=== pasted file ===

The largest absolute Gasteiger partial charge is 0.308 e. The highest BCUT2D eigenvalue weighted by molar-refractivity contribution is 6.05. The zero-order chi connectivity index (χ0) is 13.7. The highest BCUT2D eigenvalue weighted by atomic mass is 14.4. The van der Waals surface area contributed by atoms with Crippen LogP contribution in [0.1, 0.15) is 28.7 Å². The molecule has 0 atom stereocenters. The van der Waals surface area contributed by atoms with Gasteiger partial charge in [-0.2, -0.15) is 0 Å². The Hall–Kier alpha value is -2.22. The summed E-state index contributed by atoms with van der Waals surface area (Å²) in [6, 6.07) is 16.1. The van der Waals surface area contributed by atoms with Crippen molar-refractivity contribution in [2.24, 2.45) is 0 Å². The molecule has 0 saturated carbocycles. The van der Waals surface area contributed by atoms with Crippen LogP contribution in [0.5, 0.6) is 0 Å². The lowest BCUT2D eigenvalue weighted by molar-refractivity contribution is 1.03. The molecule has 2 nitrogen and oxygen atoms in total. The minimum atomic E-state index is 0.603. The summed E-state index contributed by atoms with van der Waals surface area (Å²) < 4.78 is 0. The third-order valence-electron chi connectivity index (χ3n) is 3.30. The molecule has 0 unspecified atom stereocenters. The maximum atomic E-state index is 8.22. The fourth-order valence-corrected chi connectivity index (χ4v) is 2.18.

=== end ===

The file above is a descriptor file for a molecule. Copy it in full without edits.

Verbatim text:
The largest absolute Gasteiger partial charge is 0.308 e. The highest BCUT2D eigenvalue weighted by molar-refractivity contribution is 6.05. The zero-order chi connectivity index (χ0) is 13.7. The highest BCUT2D eigenvalue weighted by atomic mass is 14.4. The van der Waals surface area contributed by atoms with Crippen LogP contribution in [0.1, 0.15) is 28.7 Å². The molecule has 0 atom stereocenters. The van der Waals surface area contributed by atoms with Gasteiger partial charge in [-0.2, -0.15) is 0 Å². The Hall–Kier alpha value is -2.22. The summed E-state index contributed by atoms with van der Waals surface area (Å²) in [6, 6.07) is 16.1. The van der Waals surface area contributed by atoms with Crippen molar-refractivity contribution in [2.24, 2.45) is 0 Å². The molecule has 0 saturated carbocycles. The van der Waals surface area contributed by atoms with Crippen LogP contribution in [0.5, 0.6) is 0 Å². The lowest BCUT2D eigenvalue weighted by molar-refractivity contribution is 1.03. The molecule has 2 nitrogen and oxygen atoms in total. The minimum atomic E-state index is 0.603. The summed E-state index contributed by atoms with van der Waals surface area (Å²) < 4.78 is 0. The third-order valence-electron chi connectivity index (χ3n) is 3.30. The molecule has 0 unspecified atom stereocenters. The maximum atomic E-state index is 8.22. The fourth-order valence-corrected chi connectivity index (χ4v) is 2.18.